Number of UNDERFED and malnourished people in the world: 1.2 billion

Number of OVERFED and malnourished people in the world: 1.2 billion

Both groups have high levels of sickness and disability and shortened life expectancies

 

Weight of the world’s cattle compared to weight of the world’s people: nearly double

 

Area of Earth’s total land mass used as pasture for cattle/livestock: 50%

 

Grassland needed to support one cow under optimal conditions: 2.5 acres

Grassland needed to support one cow under much more common marginal conditions: 50 acres

 

Pounds of grain needed to produce 1 lb. of beef: 17

U.S. corn eaten by people: 2 percent

U.S. corn eaten by livestock: 77 percent

U.S. farmland producing vegetables: 4 million acres

U.S. farmland producing hay for livestock: 56 million acres

 

U.S. grain and cereals fed to livestock: 70 percent

Human beings who could be fed by the grain and soybeans eaten by U.S. livestock: 1,400,000,000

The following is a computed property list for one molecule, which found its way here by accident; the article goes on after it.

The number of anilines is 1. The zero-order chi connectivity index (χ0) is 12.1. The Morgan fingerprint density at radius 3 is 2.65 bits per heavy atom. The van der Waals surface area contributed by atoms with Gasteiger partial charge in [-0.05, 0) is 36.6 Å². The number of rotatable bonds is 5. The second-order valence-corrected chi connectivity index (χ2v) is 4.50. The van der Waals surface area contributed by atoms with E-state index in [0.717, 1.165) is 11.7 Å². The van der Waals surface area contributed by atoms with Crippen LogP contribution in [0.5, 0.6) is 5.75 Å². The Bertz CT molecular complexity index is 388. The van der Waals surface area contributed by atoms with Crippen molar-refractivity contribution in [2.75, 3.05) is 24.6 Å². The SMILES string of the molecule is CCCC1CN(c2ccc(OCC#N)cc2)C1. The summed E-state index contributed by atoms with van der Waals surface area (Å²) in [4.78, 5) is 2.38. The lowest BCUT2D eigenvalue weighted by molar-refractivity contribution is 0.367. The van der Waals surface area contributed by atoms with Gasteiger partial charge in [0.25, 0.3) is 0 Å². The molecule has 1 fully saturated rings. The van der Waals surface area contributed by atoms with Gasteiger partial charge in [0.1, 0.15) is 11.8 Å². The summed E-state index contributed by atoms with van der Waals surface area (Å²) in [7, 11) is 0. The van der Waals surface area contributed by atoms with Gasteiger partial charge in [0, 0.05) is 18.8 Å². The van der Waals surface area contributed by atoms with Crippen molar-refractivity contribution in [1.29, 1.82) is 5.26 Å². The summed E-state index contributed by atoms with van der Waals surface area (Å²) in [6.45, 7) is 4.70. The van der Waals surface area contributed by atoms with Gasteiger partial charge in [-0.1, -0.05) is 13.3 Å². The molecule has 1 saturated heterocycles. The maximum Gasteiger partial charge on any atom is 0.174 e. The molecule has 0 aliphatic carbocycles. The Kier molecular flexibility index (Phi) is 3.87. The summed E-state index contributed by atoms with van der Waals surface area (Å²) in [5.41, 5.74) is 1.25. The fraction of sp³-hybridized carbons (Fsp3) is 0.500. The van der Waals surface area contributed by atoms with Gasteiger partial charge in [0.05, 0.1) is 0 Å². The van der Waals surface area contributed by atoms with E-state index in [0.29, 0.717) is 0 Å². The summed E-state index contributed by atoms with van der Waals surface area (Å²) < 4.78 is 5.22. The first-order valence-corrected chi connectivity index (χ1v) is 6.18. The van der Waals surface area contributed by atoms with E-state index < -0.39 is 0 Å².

World’s population living in the U.S.:   4 percent

World’s beef eaten in the U.S.: 23 percent

Need motivation to eat less meat and more plants? . . . part 9 of 12

Some stats on hormones and  antibiotics in our meat supply, and Mad Cow disease:

U.S. beef cattle that receive hormone implants: 90% (100% in larger feedlots)

 

Independent European Union scientists’ report on the effect of hormones added to U.S. beef: they are “complete carcinogens” (able to cause and promote cancer by themselves) (hormone 17 beta-oestradiol)

 

Antibiotics administered to people in the U.S. for treating disease: 3 million pounds

 

Antibiotics administered to livestock in the U.S. annually for purposes other than treating disease: 24.6 million pounds

 

Antibiotics administered to livestock in Demark annually for purposes other than treating disease: zero

 

Adverse health effects as a result of Denmark’s elimination of antibiotic use for purposes other than treating disease: none

 

Prevalance of antibiotic-resistant bacteria in chickens in Denmark prior to ban on routine use of antibiotics: 82 percent

 

Prevalance three years after the ban: 12 percent

 

CJD or Mad Cow Disease: caused by feeding cows their own meat and bones

 

Still legal and widespread in the U.S.: feeding pigs and chickens their own bones, brains, meat scraps, feathers, and feces

 

Finding of Yale study examining brains of Alzheimers brains post-mortem: 13 percent of them actually had CJD or Mad Cow disease

 

How many Americans currently are diagnosed with Alzheimer’s: 4 million

Tell me: Why risk it?